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Jerusalem Postpones Vote on New Housing Ahead of Speech by John Kerry

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Construction this week in the settlement of Har Homa in Jerusalem.

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Atef Safadi/European Pressphoto Agency

JERUSALEM — Israeli leaders postponed plans on Wednesday to move ahead with new housing in East Jerusalem, just hours before Secretary of State John Kerry was scheduled to deliver a much-anticipated speech outlining an American vision for peace with the Palestinians.

The Jerusalem city planning committee, reportedly acting at the behest of the national government, canceled at the last moment a scheduled vote on permits for 618 new housing units in the predominantly Palestinian eastern section of town. Army Radio reported that the delay came at the request of Prime Minister Benjamin Netanyahu.

The decision came after days of furious protests by Mr. Netanyahu and other Israeli officials against the United Nations Security Council, which passed a resolution condemning Israeli settlements as a flagrant violation of international law. The measure passed 14 to 0, with the United States abstaining rather than vetoing, as it has on other occasions.

Mr. Netanyahu has accused President Obama and Mr. Kerry of secretly orchestrating the “shameful” resolution. His aides say they have “ironclad information” proving the plot, and that they plan to turn it over to the administration of President-elect Donald J. Trump.

Obama administration officials have strongly denied the accusation. Palestinian officials said on Wednesday that a supposed Egyptian memo reporting a collaboration with Mr. Kerry before the vote was fake.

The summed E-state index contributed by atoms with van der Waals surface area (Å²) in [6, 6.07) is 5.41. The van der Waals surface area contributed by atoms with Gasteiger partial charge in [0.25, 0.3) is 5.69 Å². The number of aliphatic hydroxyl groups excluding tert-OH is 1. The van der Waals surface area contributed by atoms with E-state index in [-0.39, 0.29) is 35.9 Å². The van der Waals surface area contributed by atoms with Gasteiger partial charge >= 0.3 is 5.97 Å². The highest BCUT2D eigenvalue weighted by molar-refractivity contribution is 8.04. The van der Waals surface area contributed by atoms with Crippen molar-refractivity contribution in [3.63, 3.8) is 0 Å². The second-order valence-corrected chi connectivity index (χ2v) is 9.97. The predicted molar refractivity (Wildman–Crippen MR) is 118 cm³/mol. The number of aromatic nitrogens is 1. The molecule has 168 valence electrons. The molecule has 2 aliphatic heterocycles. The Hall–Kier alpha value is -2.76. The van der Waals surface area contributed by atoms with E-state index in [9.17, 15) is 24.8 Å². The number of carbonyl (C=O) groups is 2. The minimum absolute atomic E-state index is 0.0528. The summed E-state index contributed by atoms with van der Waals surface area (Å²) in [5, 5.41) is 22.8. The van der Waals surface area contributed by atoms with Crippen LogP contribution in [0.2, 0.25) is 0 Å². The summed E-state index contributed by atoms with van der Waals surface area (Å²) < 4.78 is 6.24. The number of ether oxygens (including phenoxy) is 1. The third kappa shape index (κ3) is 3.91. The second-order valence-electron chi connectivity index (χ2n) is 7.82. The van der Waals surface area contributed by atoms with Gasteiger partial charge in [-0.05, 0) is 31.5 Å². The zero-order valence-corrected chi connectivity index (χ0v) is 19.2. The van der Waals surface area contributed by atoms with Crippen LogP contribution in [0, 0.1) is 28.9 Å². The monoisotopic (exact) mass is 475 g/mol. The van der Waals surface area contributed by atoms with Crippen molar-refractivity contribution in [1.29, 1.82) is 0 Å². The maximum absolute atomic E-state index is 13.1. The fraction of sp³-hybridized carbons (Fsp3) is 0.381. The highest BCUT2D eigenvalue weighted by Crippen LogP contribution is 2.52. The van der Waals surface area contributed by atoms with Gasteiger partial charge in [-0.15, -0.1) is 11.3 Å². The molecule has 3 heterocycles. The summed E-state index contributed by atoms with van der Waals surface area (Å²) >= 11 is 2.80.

Mr. Netanyahu was so angry about the resolution that he summoned the United States ambassador to castigate the Obama administration and retaliated against other members of the Security Council by canceling diplomatic visits, recalling envoys and cutting back financial aid.

In the hours before the vote, he told the foreign minister of New Zealand, one of the sponsors of the resolution, that its passage would be “a declaration of war” against Israel, according to Israeli daily Haaretz.

The units scheduled for Wednesday’s vote had been on the agenda since before the resolution, and for their part, Jerusalem officials had vowed to proceed with the new homes as a show of defiance. The deputy mayor, who leads the planning committee, has said they would be the first installment on 5,600 additional homes in East Jerusalem and he promised not to be deterred by the United Nations.

Mr. Netanyahu’s office did not immediately comment on the postponement, but at least one member of his cabinet suggested that some people in the prime minister’s party were worried about going too far in attacking the United States, which under Mr. Obama just agreed to a record $38 billion, 10-year security aid package.

Yisrael Katz, who is both the transportation minister and the intelligence minister, echoed Mr. Netanyahu’s criticism of what he called “an extreme step” by the Security Council but added that Israel needs the United States and must treat it with respect.

“Without the United States, we have no status in the international organizations,” he told Israeli news outlets.

But other allies of the government lashed out at Mr. Kerry for presuming to offer a peace plan over Israeli objections.

“John Kerry is a stain on American foreign policy that is ignorant of the issues,” Oded Revivi, the chief foreign envoy of the Yesha Council, which represents Israeli settlers in the West Bank, said in a statement. “He has chosen to eternalize his legacy as the worst secretary of state in history that chose to stab his closest ally in the back while rivers of blood flowed like water across the Middle East.”

Gilad Erdan, the minister of public security, mocked Mr. Kerry on Twitter. “Biting my nails in anticipation of Kerry’s formula for solving the conflict,” he wrote. “Will 100 years of bloody confrontations with the Arabs in Israel end after the secretary of state reveals to us what we need to do?”

Mr. Kerry, who remains frustrated by a failed peacemaking effort in 2014, will use the speech on Wednesday to describe what he considers a way toward resolving the conflict between Israelis and Palestinians, according to his team.

He will also respond to what he considers misleading criticism from the Israelis, and argue that neither the resolution nor the abstention was unprecedented.

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